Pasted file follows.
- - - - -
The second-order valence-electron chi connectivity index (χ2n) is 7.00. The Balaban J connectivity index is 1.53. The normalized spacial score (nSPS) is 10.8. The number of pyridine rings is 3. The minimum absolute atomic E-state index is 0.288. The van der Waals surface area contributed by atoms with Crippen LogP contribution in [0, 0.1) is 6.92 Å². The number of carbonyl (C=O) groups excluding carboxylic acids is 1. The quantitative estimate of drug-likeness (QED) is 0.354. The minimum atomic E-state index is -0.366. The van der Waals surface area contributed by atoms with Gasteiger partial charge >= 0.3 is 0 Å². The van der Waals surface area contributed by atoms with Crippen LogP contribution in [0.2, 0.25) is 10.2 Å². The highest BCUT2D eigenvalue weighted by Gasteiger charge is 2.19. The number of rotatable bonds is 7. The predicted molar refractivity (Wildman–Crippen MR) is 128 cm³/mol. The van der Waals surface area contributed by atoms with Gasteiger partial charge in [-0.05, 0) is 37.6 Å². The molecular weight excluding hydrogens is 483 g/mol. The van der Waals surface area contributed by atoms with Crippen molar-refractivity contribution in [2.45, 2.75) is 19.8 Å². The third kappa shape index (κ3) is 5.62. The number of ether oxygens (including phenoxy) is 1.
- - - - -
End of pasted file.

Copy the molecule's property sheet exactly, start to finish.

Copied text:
The second-order valence-electron chi connectivity index (χ2n) is 7.00. The Balaban J connectivity index is 1.53. The normalized spacial score (nSPS) is 10.8. The number of pyridine rings is 3. The minimum absolute atomic E-state index is 0.288. The van der Waals surface area contributed by atoms with Crippen LogP contribution in [0, 0.1) is 6.92 Å². The number of carbonyl (C=O) groups excluding carboxylic acids is 1. The quantitative estimate of drug-likeness (QED) is 0.354. The minimum atomic E-state index is -0.366. The van der Waals surface area contributed by atoms with Gasteiger partial charge >= 0.3 is 0 Å². The van der Waals surface area contributed by atoms with Crippen LogP contribution in [0.2, 0.25) is 10.2 Å². The highest BCUT2D eigenvalue weighted by Gasteiger charge is 2.19. The number of rotatable bonds is 7. The predicted molar refractivity (Wildman–Crippen MR) is 128 cm³/mol. The van der Waals surface area contributed by atoms with Gasteiger partial charge in [-0.05, 0) is 37.6 Å². The molecular weight excluding hydrogens is 483 g/mol. The van der Waals surface area contributed by atoms with Crippen molar-refractivity contribution in [2.45, 2.75) is 19.8 Å². The third kappa shape index (κ3) is 5.62. The number of ether oxygens (including phenoxy) is 1.